In February, Congress amended Internal Revenue Code Section 45Q, creating a tax equity market that supports investment in carbon capture and storage projects. Additional guidance, like that proposed by the Carbon Capture Coalition, is needed in a number of key subject areas to unlock this market, says Hunter Johnston of Steptoe & Johnson LLP.
The chances that major transportation and infrastructure legislation may be passed have increased with the election of a House Democratic majority, and efforts to streamline permitting and regulation by federal agencies may further advance the prospects of significant infrastructure development, say attorneys with Squire Patton Boggs LLP.
When reading Tim Wu’s new book, "The Curse of Bigness: Antitrust in the New Gilded Age," lawyers, economists and historians will find its broad brush maddening, and the generalist reader will simply be misled, says D.C. Circuit Judge Douglas Ginsburg.
With President Donald Trump and Democratic congressional leaders agreeing that transportation and infrastructure are high priorities, the next Congress is likely to consider a large-scale, broad infrastructure package. But the question of how to pay for it remains, say attorneys with Squire Patton Boggs LLP.
While stadiums have not been economically beneficial for local communities historically, new sports-oriented mixed-use projects built closer to urban areas — such as Atlanta's SunTrust Park — offer opportunities to revitalize underutilized properties and create true public-private partnerships, say Maxine Hicks and Andrew Much of DLA Piper.
The close of 2018 brings a chance to look at the state of climate change lawsuits filed in the last few years by both government entities and groups of young Americans. While each case type employs different legal strategies, both face similar challenges, says John Lee of Goldberg Segalla.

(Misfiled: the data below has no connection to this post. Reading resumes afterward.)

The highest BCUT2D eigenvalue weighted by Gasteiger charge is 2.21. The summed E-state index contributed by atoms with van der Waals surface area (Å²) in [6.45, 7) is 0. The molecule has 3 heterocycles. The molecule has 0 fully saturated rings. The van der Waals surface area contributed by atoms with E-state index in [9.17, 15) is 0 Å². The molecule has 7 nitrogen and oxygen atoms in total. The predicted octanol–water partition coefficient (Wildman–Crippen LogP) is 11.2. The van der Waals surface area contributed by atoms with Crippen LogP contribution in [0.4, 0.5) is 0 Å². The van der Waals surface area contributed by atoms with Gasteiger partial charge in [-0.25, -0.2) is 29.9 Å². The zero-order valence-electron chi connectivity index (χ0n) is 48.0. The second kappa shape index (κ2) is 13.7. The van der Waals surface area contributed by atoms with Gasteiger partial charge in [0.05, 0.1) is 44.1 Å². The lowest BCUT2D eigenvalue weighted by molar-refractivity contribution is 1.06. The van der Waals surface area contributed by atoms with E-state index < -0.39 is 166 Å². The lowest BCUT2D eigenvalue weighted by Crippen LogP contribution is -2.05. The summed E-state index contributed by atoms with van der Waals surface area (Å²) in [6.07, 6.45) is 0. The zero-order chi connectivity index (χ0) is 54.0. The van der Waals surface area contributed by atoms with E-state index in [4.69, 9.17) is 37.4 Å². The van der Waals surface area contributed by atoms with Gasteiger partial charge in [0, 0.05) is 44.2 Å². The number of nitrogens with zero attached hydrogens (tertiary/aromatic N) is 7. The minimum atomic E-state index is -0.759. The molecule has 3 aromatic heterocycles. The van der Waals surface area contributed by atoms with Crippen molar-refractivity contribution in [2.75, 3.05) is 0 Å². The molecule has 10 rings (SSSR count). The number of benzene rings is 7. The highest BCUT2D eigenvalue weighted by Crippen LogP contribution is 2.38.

Two holdings from the U.S. Supreme Court's opinion in Weyerhaeuser v. U.S. Fish and Wildlife Service Tuesday are likely to limit the service’s interpretation of its authorities and provide the regulated community with the ability to challenge critical habitat designations under the Endangered Species Act, say Paul Weiland and Svend Brandt-Erichsen of Nossaman LLP.
The 2018 Federal Aviation Administration Reauthorization Act includes sections that prohibit in-flight mobile phone communication, immunize passive finance parties from state tort liability and address airline seat size standards. The latter section will likely lead to an extensive rule-making process, says Timothy Lynes of Katten Muchin Rosenman LLP.
Permitting jurors to submit written questions, or even to pose questions orally to witnesses on the stand, advances several important goals and promotes both fairness and efficiency, says Matthew Wright of McCarter & English LLP.
The California Supreme Court's recent decision in Sheppard Mullin v. J-M Manufacturing has cast doubt on arbitration clauses in attorney engagement agreements, jeopardizing the efficient resolution of malpractice claims and fee disputes, say Sharon Ben-Shahar Mayer and Mark Drooks of Bird Marella Boxer Wolpert Nessim Drooks Lincenberg & Rhow PC.